In the measuring arm, the focus lens and the two tiltable plane mirrors are used to adjust the direction of the focused laser beam and the position of the focus on the backside of the cantilever. By turning only one or two fine adjustment screws at the same time, the mirror can be rotated around the x and y axis, respectively (Fig. 3). While one tiltable plane mirror is fixed, the other one can realize an adjustable angle of ±3∘. Accordingly, the adjustable lateral displacement is approximately 250–290 µm. In addition, the position of the focus lens and, thus, the axial displacement of the focus can be altered by rotating the lens holder in and out within the lens adjustment plate (Fig. 4).
This MAFM head has been integrated into the NMM-1 (Fig. 5) as a probe system. The NMM-1 provides a slide-in system as a mechanical interface for different probe systems. Additional analogue inputs enable their electrical integration as well. The lateral scanning motion (with the fast scan direction along the y axis of the NMM-1) and the vertical motion (e.g. for the constant force, amplitude or frequency mode) are performed by the NMM-1, which moves the corner mirror carrying the sample under test. The three interferometers of the NMM-1 measure the position of the corner mirror in real time so that the positioning control loop can assure a movement resolution of less than 0.1 nm (Hausotte et al., 2009).
This new MAFM head is able to perform measurements in both contact mode (CM) and intermitted contact mode (IM). The tip position is measured traceably on the reflecting backside of the cantilever by an interferometer. Using the quadrature signals (sin/cos) of the interferometer, a vibration measurement board calculates a signal (violet and yellow arrows in Fig. 6) that is proportional to the analogue displacement of the cantilever in CM and to the amplitude of the cantilever in IM, respectively. In CM, the analogue signal is sampled by a 16 bit analogue-to-digital converter (ADC) of the digital signal processor (DSP) unit of the NMM-1. In IM the signal is processed by a lock-in amplifier (LIA; Zurich Instruments HF2LI). Alternatively, only in CM can the quadrature signals be applied to determine a displacement signal by the DSP unit of the NMM-1 and, thus, dead path and environmental influences can be corrected directly.
In CM the bending signal (blue arrow in Fig. 6) of the tilt measuring system is used to control the distance between the measured sample and the tip of the cantilever by a feedback loop. The NMM-1 also enables the recording of the quadrature signals (sin/cos; red arrow in Fig. 6) of the additional interferometer so that an offline ellipse correction and an incremental position measurement can be carried out. The position, the bending and the torsion (red, blue and black arrows in Fig. 6) in combination with the spring constant and the dimensions of the cantilever allow, in the CM mode, the determination of the components of the orthogonal force vector on the tip of the cantilever (Hausotte, 2011).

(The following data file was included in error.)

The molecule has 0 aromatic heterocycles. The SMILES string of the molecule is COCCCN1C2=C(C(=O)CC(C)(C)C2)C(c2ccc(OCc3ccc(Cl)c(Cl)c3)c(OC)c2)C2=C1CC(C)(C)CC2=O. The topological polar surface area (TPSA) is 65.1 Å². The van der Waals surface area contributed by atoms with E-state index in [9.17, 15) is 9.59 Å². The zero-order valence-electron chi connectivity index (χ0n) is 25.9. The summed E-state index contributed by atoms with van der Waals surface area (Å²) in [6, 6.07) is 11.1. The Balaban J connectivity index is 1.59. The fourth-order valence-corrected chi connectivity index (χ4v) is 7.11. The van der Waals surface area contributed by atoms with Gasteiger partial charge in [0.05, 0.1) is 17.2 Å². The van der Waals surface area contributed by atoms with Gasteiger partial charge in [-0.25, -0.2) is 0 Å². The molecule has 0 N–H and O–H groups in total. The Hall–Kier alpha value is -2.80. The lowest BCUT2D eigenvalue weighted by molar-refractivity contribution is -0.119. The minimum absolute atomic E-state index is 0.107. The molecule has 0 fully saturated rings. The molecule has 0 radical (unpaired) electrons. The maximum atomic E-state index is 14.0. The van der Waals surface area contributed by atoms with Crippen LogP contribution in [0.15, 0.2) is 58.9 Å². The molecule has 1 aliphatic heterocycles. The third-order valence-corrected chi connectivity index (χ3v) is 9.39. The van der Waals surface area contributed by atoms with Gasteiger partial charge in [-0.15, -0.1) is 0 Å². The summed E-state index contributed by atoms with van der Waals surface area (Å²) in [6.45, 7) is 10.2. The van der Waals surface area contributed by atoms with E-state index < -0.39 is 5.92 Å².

This newly developed MAFM head can work in vertical and torsional resonance modes. The cantilever chip is held back in the alignment chip by a spring. There are two shaking piezo actuators integrated between the alignment chip and the cantilever holder to oscillate the cantilever (Fig. 7). In vertical oscillation mode (IM; green–yellow arrows in Fig. 6), a pair of driving signals with the same phase at a frequency near the vertical resonance frequency are applied to the piezo actuators. In torsional resonance mode, the cantilever is driven by a pair of signals with a phase shift of 180∘ at a frequency near the torsional resonance frequency. Different demodulation techniques, such as for amplitude modulation (AM) or for frequency modulation (FM), can be used to analyse the vertical and torsional measurement signals with the help of a lock-in amplifier. The output signal of the LIA is passed on to the NMM-1 and used to control the oscillation amplitude and/or frequency of the cantilever, thereby controlling the distance between the measured sample and the tip of the cantilever. A constant amplitude and/or frequency is realized by a vertical motion of the corner mirror, which carries the sample.
In order to carry out measurements correctly, the MAFM head was calibrated with the NMM-1. Therefore, an object with a flat surface was positioned on the corner mirror of the NMM-1 underneath the tip of the cantilever. The corner mirror was then moved up and down vertically over a certain range with constant speed. The analogue signals of the MAFM (except the quadrature signals) were connected to and recorded by the 16 bit ADCs of the DSP unit of the NMM-1. The working range and set point, which are used for the force control in constant-force mode, can be determined from the approach and/or retract curve (Fig. 8). The coefficients of these curves (working range) can be used by the DSP unit of the NMM-1 to calculate the distance between the tip of the cantilever and the measured object. In our system, the saturation value of the bending signal at around 400 nm (Fig. 8) is caused by the PSD board used to process the signal.